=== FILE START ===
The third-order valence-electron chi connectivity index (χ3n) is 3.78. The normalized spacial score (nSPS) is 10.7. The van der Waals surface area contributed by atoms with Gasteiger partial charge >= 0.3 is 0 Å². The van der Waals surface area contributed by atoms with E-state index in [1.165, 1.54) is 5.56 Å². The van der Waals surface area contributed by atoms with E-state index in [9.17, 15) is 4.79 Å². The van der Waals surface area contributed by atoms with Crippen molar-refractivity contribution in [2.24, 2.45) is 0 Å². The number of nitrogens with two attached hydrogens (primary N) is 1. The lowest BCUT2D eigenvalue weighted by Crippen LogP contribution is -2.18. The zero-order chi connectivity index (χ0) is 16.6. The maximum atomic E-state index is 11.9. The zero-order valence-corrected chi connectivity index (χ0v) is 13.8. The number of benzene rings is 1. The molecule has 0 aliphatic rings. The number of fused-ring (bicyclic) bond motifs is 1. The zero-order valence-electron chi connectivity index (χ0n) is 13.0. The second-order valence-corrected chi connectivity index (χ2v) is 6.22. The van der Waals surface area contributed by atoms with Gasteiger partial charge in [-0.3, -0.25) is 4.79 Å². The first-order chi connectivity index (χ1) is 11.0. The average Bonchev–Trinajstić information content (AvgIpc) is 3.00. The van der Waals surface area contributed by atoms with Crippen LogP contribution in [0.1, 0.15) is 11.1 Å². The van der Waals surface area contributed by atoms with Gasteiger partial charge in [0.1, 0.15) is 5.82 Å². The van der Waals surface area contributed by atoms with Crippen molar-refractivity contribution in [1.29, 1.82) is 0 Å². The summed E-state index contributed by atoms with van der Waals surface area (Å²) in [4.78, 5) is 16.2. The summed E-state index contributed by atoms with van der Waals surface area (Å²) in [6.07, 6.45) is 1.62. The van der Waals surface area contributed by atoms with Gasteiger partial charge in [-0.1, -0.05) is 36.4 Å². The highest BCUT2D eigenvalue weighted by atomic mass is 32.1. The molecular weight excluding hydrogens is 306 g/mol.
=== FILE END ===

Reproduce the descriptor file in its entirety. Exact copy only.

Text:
The third-order valence-electron chi connectivity index (χ3n) is 3.78. The normalized spacial score (nSPS) is 10.7. The van der Waals surface area contributed by atoms with Gasteiger partial charge >= 0.3 is 0 Å². The van der Waals surface area contributed by atoms with E-state index in [1.165, 1.54) is 5.56 Å². The van der Waals surface area contributed by atoms with E-state index in [9.17, 15) is 4.79 Å². The van der Waals surface area contributed by atoms with Crippen molar-refractivity contribution in [2.24, 2.45) is 0 Å². The number of nitrogens with two attached hydrogens (primary N) is 1. The lowest BCUT2D eigenvalue weighted by Crippen LogP contribution is -2.18. The zero-order chi connectivity index (χ0) is 16.6. The maximum atomic E-state index is 11.9. The zero-order valence-corrected chi connectivity index (χ0v) is 13.8. The number of benzene rings is 1. The molecule has 0 aliphatic rings. The number of fused-ring (bicyclic) bond motifs is 1. The zero-order valence-electron chi connectivity index (χ0n) is 13.0. The second-order valence-corrected chi connectivity index (χ2v) is 6.22. The van der Waals surface area contributed by atoms with Gasteiger partial charge in [-0.3, -0.25) is 4.79 Å². The first-order chi connectivity index (χ1) is 11.0. The average Bonchev–Trinajstić information content (AvgIpc) is 3.00. The van der Waals surface area contributed by atoms with Crippen LogP contribution in [0.1, 0.15) is 11.1 Å². The van der Waals surface area contributed by atoms with Gasteiger partial charge in [0.1, 0.15) is 5.82 Å². The van der Waals surface area contributed by atoms with Crippen molar-refractivity contribution in [1.29, 1.82) is 0 Å². The summed E-state index contributed by atoms with van der Waals surface area (Å²) in [4.78, 5) is 16.2. The summed E-state index contributed by atoms with van der Waals surface area (Å²) in [6.07, 6.45) is 1.62. The van der Waals surface area contributed by atoms with Gasteiger partial charge in [-0.1, -0.05) is 36.4 Å². The highest BCUT2D eigenvalue weighted by atomic mass is 32.1. The molecular weight excluding hydrogens is 306 g/mol.